Bernard Madoff’s $65 billion Ponzi scheme holds many painful lessons for regulators and investors.
Among them: It’s time for the Securities and Exchange Commission to crack down on registered investment advisers who use their own affiliated companies to act as custodian of clients’ money.
That’s what John Coffee, a respected securities law professor at Columbia University, told a House Financial Services subcommittee hearing today. The panel is trying to decide if more tinkering is needed with the Securities Investor Protection Corp. – a quasi-governmental entity that repays investors when a rogue broker steals their money.
“The clearest lesson from the Madoff scandal is one that the SEC will simply not listen to because it is inconvenient,” Coffee said in his testimony. “Once Madoff became a registered investment adviser, he continued to use his own brokerage firm as his custodian. But no one can be his own watchdog, and the continued toleration of self-custodians by the SEC invites future scandals.”
Last year, an SEC official told lawmakers that out of about 11,300 investment advisers registered with the SEC, as many as 1,500 may be doing what Madoff did – using a company affiliate as custodian for clients’ money instead of a bank or independent company.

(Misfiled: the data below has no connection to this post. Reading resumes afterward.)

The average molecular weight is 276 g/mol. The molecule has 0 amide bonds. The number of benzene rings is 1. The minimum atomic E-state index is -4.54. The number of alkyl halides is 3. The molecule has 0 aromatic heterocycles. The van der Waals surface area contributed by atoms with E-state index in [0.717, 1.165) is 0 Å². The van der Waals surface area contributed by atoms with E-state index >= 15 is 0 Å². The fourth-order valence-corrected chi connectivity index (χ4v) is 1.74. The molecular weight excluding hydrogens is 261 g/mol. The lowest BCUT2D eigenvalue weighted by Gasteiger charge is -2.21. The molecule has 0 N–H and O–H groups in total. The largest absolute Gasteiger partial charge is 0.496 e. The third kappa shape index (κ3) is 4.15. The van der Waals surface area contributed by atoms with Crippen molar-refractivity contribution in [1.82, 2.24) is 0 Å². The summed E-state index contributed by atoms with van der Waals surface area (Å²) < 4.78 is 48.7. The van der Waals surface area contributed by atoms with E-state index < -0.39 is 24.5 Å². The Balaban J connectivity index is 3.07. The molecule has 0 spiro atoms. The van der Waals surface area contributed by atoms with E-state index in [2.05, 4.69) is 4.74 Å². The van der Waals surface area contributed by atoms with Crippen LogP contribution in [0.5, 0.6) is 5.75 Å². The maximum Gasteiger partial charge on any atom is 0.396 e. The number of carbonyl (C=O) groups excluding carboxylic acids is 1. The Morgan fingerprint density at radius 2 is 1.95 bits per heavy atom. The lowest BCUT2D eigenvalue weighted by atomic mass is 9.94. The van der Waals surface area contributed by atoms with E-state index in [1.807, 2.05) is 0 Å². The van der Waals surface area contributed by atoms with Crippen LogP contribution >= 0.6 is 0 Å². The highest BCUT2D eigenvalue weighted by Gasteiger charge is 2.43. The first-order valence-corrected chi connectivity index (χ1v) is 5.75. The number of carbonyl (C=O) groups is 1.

Some lawmakers from New York, where a court-appointed trustee is trying to recover Madoff assets to divide among thousands of bilked investors, have demanded an overhaul of SIPC.
The Dodd-Frank financial reform law took a few tentative steps in that direction. It more than doubled SIPC’s government line of credit to $2.5 billion, and boosted the annual fee brokerages must pay into SIPC’s fund to 0.02 percent of their gross revenues, up from the previous fee of just $150 each year.
That isn’t enough, says Rep. Paul Kanjorski, a Pennsylvania Democrat who held today’s hearing.
Kanjorski and other critics say SIPC didn’t do enough to help investors who lost money in the Madoff scam. Victims have complained about the slow pace of payouts and SIPC’s insistence on basing claim payments on how much money a customer invested, not the amount Madoff told each customer he had made from the fictitious investments.
But a “several hundred-billion dollar fund” would have to be created if Congress decides to expand SIPC to protect investors from failed investment advisers as well as failed brokerages, said Ira Hammerman, general counsel of the Securities Industry and Financial Markets Assn. And that, he added, means “we need to do it for all Americans and all frauds, not just for a Stanford fraud or a Madoff fraud.”
Created by Congress in 1970, SIPC is an odd hybrid, even by Washington standards.
It’s not a government agency but five of SIPC’s seven board members are presidential appointees who must be confirmed by the Senate. The remaining two are from the Treasury Department and Fed. By law, SIPC can pay a single investor up to $500,000 when a brokerage firm fails and customer money is missing.